The Rock Cottage embedded in a sandstone cliff is located on five acres of woodlands and gardens in Wolverley, Worcestershire, England. It was built back in the 1770s and consists of three adjoining caves.” – Eric Token
The Finnish sauna (pronounced ‘Sow-na’) is a substantial part of Finnish culture. There are five million inhabitants and over two million saunas in Finland – an average of one per household. For Finnish people the sauna is a place to relax with friends and family, and a place for physical and mental relaxation as well…” – Solar Burrito
This house isn’t tiny but it is an interesting approach that could be downsized to provide an interesting underground tiny home. The view from inside would be virtually non-existant but it would provide incredible privacy.
While this project is an addition to a much larger home, it seemed like a good one to share since it could stand-alone as a separate small underground home. Building underground always seemed like a great idea to me, even though it presents many unique challenges.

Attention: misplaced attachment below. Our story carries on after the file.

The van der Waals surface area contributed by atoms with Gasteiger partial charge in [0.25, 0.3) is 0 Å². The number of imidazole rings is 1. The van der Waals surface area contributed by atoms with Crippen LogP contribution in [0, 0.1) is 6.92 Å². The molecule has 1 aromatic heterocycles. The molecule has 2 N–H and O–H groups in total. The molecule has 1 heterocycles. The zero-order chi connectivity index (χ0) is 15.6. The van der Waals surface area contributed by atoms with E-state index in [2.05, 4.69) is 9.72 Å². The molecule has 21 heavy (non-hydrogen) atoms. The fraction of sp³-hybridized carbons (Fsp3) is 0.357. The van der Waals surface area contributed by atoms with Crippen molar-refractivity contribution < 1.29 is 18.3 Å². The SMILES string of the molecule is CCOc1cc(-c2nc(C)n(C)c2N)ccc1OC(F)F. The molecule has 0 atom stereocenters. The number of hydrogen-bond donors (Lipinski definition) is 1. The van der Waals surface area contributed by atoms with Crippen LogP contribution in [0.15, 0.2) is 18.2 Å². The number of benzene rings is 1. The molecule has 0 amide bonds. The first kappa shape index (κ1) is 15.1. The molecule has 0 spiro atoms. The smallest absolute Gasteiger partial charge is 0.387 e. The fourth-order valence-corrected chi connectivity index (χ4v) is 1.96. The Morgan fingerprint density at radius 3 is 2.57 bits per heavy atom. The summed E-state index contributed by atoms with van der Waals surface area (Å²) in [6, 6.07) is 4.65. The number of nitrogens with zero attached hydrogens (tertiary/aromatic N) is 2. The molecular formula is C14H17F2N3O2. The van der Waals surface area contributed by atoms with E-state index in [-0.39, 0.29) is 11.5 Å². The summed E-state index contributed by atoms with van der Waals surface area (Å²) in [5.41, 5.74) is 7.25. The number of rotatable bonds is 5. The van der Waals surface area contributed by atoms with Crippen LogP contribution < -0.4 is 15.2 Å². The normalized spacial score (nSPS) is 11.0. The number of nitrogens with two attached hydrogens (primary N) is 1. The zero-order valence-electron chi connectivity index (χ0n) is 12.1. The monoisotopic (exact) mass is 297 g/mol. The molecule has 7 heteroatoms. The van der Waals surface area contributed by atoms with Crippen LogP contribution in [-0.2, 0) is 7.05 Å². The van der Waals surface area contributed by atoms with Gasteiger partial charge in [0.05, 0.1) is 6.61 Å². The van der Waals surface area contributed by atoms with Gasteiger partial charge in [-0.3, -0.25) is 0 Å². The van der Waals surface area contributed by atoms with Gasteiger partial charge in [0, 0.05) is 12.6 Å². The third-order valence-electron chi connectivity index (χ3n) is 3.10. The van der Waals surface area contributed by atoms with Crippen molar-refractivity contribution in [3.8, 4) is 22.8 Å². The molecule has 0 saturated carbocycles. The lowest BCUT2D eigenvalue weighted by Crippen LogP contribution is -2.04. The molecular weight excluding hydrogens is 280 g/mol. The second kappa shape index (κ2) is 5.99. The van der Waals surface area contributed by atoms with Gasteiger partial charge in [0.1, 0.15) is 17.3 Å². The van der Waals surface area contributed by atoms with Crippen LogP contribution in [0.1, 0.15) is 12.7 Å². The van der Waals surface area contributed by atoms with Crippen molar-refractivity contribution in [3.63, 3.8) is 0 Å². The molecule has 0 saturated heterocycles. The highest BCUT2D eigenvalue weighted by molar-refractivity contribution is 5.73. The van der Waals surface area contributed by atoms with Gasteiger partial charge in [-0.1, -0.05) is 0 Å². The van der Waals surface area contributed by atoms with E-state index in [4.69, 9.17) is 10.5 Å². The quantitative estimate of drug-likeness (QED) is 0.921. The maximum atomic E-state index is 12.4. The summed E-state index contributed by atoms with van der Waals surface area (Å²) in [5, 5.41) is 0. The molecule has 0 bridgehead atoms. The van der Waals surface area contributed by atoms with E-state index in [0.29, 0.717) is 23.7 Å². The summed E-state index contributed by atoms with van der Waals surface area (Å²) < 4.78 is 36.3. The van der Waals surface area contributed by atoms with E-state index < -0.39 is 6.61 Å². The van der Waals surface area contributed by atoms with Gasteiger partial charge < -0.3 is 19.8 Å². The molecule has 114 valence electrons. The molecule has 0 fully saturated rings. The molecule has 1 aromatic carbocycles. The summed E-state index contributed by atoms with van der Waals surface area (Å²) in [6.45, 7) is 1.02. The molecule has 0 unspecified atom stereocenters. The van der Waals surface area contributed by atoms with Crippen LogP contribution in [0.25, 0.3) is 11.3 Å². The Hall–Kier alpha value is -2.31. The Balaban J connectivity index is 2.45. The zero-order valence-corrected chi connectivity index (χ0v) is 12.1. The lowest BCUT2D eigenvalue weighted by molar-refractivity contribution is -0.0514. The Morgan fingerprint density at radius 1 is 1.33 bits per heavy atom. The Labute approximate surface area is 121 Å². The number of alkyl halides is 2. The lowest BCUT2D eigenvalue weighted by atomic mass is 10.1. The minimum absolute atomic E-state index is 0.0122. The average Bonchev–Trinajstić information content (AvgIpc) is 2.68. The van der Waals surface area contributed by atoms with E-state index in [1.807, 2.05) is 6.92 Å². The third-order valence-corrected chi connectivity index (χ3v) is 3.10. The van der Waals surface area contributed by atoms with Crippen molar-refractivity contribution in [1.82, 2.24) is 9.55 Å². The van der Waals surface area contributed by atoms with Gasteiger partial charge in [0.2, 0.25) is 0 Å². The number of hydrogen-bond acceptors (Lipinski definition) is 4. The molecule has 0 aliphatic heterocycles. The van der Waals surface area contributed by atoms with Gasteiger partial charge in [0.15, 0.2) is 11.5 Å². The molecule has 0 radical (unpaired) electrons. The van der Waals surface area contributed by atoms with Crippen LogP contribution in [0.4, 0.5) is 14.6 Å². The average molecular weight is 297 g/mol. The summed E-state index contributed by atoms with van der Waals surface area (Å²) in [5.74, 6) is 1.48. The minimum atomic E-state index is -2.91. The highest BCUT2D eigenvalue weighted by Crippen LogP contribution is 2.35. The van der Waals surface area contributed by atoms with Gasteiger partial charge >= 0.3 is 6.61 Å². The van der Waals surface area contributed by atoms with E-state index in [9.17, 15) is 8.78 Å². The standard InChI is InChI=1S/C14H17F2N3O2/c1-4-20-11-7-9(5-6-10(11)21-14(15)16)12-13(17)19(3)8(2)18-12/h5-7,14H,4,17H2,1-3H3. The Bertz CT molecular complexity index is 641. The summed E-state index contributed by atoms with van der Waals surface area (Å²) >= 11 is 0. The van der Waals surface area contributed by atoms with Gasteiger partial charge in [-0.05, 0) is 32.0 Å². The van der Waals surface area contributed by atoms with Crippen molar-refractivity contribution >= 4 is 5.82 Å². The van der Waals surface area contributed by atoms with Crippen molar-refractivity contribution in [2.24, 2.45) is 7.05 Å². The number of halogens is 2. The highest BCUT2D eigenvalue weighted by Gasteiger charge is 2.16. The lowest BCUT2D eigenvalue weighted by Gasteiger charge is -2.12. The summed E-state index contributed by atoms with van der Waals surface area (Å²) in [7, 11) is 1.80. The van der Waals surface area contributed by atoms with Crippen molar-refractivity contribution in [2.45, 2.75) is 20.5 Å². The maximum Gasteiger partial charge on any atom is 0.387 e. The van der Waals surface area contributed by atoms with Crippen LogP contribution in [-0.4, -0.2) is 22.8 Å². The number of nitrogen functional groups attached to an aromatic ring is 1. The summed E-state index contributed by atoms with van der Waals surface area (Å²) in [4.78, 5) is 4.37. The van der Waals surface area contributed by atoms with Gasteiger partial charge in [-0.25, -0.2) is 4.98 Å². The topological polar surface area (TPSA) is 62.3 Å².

I grew up in the San Francisco Bay Area and have some very fond memories exploring the old bunkers on the Marin and San Francisco sides of the Golden Gate Bridge. Today many of them are welded shut but when I was a kid they were still open and fun (and dangerous) to explore. I often imagined what it would be like to convert these concrete structures into homes and little villages.
So when I saw this article on Inhabitat describing how someone is putting together a proposal for reusing these old bunkers in Albania I knew I had to share it with you.